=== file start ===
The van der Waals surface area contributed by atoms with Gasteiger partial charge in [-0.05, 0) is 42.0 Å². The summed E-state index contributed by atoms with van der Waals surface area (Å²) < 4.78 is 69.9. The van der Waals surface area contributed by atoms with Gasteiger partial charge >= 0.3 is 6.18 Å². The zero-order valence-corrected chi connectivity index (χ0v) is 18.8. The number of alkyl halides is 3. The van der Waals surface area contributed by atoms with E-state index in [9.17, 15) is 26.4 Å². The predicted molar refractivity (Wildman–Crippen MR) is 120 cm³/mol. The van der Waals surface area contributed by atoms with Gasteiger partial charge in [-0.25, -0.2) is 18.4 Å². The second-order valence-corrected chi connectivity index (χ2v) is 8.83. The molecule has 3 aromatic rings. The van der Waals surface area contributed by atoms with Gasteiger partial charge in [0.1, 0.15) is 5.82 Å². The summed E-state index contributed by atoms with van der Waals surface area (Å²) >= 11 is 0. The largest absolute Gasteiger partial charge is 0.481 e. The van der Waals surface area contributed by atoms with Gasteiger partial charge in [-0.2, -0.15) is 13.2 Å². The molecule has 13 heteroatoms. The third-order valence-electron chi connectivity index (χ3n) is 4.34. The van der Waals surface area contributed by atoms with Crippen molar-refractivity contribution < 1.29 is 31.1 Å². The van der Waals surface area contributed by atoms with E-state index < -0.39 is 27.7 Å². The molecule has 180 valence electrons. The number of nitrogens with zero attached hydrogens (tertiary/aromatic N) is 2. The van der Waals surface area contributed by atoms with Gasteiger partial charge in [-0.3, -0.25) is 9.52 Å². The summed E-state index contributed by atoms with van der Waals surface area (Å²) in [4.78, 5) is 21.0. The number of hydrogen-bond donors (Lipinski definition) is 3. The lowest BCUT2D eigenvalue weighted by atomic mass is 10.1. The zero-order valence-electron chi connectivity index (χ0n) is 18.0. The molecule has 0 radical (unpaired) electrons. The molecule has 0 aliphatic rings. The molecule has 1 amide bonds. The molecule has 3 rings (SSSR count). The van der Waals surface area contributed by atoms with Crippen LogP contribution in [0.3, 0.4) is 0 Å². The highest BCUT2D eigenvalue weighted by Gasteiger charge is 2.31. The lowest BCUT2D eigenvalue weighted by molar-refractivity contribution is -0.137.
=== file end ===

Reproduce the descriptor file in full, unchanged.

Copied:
The van der Waals surface area contributed by atoms with Gasteiger partial charge in [-0.05, 0) is 42.0 Å². The summed E-state index contributed by atoms with van der Waals surface area (Å²) < 4.78 is 69.9. The van der Waals surface area contributed by atoms with Gasteiger partial charge >= 0.3 is 6.18 Å². The zero-order valence-corrected chi connectivity index (χ0v) is 18.8. The number of alkyl halides is 3. The van der Waals surface area contributed by atoms with E-state index in [9.17, 15) is 26.4 Å². The predicted molar refractivity (Wildman–Crippen MR) is 120 cm³/mol. The van der Waals surface area contributed by atoms with Gasteiger partial charge in [-0.25, -0.2) is 18.4 Å². The second-order valence-corrected chi connectivity index (χ2v) is 8.83. The molecule has 3 aromatic rings. The van der Waals surface area contributed by atoms with Gasteiger partial charge in [0.1, 0.15) is 5.82 Å². The summed E-state index contributed by atoms with van der Waals surface area (Å²) >= 11 is 0. The largest absolute Gasteiger partial charge is 0.481 e. The van der Waals surface area contributed by atoms with Gasteiger partial charge in [-0.2, -0.15) is 13.2 Å². The molecule has 13 heteroatoms. The third-order valence-electron chi connectivity index (χ3n) is 4.34. The van der Waals surface area contributed by atoms with Crippen molar-refractivity contribution < 1.29 is 31.1 Å². The van der Waals surface area contributed by atoms with E-state index < -0.39 is 27.7 Å². The molecule has 180 valence electrons. The number of nitrogens with zero attached hydrogens (tertiary/aromatic N) is 2. The van der Waals surface area contributed by atoms with Gasteiger partial charge in [-0.3, -0.25) is 9.52 Å². The summed E-state index contributed by atoms with van der Waals surface area (Å²) in [4.78, 5) is 21.0. The number of hydrogen-bond donors (Lipinski definition) is 3. The lowest BCUT2D eigenvalue weighted by atomic mass is 10.1. The zero-order valence-electron chi connectivity index (χ0n) is 18.0. The molecule has 0 radical (unpaired) electrons. The molecule has 0 aliphatic rings. The molecule has 1 amide bonds. The molecule has 3 rings (SSSR count). The van der Waals surface area contributed by atoms with Crippen LogP contribution in [0.3, 0.4) is 0 Å². The highest BCUT2D eigenvalue weighted by Gasteiger charge is 2.31. The lowest BCUT2D eigenvalue weighted by molar-refractivity contribution is -0.137.